Altman, a Soviet avant-garde artist, of those that no canons recognized, used a wild mix of genres, for the sake of the goal - to convey mood, feelings, events - neglected everything else.
“Anna Akhmatova” of his brush, despite the fact that it was recognized by all the most unpleasant of her portraits, meanwhile, found an unmistakable recognition among both relatives and friends. Akhmatova’s son writes that although she much more likes another portrait of her mother, where she looks more tender and lyrical, and there is no trace of cubism, the portrait of Altman better conveys what she was in those years.
The portrait has a lot of sharp corners, broken perspective. Akhmatova sits in a chair, cross-legged, sticks out a sharp knee, navy blue dress comes down with stiff folds to her shoes, her hands are folded on her stomach, a yellow shawl falls from her elbows. Background - extremely generalized, some sharp edges, paradoxically reminiscent of flowers, gray floor, wooden bench underfoot. Throughout the pose, in the manner of writing, a tough, implacable woman looms with a burning flame inside.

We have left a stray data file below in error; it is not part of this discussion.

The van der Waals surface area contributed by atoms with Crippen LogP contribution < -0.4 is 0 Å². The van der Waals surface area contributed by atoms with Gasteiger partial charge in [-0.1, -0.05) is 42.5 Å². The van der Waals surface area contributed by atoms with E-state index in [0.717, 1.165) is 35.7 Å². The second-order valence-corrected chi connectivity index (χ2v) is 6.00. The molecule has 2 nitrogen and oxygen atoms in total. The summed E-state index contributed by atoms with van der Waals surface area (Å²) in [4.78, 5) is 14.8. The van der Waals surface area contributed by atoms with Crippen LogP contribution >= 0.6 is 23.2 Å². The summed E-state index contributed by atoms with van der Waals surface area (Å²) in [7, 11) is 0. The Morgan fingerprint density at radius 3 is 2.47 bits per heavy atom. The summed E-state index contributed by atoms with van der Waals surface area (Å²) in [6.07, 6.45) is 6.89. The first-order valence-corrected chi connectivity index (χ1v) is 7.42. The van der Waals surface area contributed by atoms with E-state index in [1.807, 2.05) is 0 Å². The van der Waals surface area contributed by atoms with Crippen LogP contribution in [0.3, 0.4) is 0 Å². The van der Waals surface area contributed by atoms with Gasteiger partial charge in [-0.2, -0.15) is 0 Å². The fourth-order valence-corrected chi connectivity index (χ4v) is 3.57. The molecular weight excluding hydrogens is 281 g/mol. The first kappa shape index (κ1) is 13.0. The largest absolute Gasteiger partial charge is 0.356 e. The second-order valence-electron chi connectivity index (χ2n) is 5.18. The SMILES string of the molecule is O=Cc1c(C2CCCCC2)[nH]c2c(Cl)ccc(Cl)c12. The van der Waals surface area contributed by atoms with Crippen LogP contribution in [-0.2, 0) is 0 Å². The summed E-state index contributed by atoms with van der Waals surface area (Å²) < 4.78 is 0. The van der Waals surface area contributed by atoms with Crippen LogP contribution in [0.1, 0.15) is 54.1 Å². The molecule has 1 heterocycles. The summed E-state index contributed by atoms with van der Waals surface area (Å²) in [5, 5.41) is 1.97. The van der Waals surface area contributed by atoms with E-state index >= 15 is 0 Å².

All of it sticks out with sharp corners - not because Cubism commands it (Altman's other works are not so angular) - but because this is its essence. Forever repressed, never published, having lost two husbands, Akhmatova is ready to stab with sharp corners, repelling any attack, snarling at any enemy.
However, if in her pose one feels wariness, almost hostility, the person completely breaks this feeling. Akhmatova looks a little to the side, and on her lips is a smile, oddly tender for such an angular, austere face. It was as if a carefully guarded flame had peeked out from within, as if the sun had peered through the clouds, as if something cherished, guarded, it seemed possible to appear for an instant, and this instant was instantly masterfully caught and transferred to paper.
Composition By Picture Popkov Autumn Rains